There were cases of too many cooks spoiling the broth. “In the very beginning, we both would sit with a postdoc or a student, and that certainly didn't work because no two people have the same idea,” says Lily. “It very quickly evolved into an argument. The student was just looking back and forth.”

Their interests overlapped heavily, but were sufficiently different that it made sense for Lily and Yuh-Nung to take the lead on different strands of the same problem: how brain cells divide. They now run adjoining labs, supervise 29 researchers and consistently produce publications in top journals. Lily focuses on ion channels and Yuh-Nung on cell morphology and, increasingly, function.

The Jans feel that being a couple gives them benefits over and above non-romantic collaborators. “It's not the sum of two parts, it's much better than that,” says Lily. She puts their success down to “very consistent long-term camaraderie”. And the pairing is certainly convenient. “Because whenever you think of something,” she says, “it could be at home or at work, you can more easily discuss the questions.” Yuh-Nung adds, “We've been together more than 40 years and I feel very lucky to have her as a partner.”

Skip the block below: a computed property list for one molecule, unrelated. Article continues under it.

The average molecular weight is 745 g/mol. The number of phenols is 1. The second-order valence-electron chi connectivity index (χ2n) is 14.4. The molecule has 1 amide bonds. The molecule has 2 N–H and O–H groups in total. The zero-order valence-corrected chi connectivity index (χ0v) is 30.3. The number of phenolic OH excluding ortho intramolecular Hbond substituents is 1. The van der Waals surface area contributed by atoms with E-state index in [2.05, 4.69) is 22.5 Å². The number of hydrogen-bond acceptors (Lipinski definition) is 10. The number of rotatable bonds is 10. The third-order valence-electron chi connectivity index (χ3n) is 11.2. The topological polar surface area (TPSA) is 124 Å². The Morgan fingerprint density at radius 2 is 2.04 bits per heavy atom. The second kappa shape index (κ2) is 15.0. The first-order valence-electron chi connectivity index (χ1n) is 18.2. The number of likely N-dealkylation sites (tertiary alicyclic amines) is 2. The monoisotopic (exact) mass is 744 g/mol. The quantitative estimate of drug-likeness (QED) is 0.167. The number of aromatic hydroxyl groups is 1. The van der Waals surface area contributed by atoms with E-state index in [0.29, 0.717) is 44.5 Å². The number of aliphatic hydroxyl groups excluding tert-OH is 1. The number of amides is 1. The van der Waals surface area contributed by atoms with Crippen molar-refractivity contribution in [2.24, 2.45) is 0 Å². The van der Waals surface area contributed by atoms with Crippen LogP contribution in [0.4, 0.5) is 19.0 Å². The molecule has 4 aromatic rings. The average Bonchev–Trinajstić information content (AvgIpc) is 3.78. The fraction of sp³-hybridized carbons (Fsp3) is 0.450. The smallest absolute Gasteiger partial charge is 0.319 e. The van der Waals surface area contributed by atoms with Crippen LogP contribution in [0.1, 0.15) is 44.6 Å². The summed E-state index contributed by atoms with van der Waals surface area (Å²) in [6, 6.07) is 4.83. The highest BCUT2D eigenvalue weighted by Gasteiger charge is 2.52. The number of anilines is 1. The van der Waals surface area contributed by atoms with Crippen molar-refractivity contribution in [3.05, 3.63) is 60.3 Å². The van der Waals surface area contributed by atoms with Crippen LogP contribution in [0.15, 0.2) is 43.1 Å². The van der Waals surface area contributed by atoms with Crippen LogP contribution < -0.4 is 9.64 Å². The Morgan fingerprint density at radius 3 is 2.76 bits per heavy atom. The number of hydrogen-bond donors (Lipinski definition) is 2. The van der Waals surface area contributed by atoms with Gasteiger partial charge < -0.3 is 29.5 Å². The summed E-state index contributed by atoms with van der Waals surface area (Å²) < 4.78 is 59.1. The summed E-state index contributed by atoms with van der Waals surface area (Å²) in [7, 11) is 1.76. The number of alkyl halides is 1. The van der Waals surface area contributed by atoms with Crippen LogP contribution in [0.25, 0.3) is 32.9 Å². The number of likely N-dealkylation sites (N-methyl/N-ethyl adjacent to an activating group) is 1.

Their relationship seems to have served as a template for their colleagues. “There were some romances that started in the lab,” says Lily. “More than one,” Yuh-Nung says. “There have been kids born during the time their parents were in our lab, he says. “We lost track, but at some point we're going to put together an album.”

Family trees

Ruth Mace, Mark Pagel and their son Thomas in 1994.

Few researchers can claim to have established a new field of science — let alone to have done so with their spouse. But that is exactly what evolutionary biologist Mark Pagel and anthropologist Ruth Mace did. They are the pioneers of using phylogenies — evolutionary trees — in anthropology, seeking to explain human cultures and behaviour as if they were evolving species.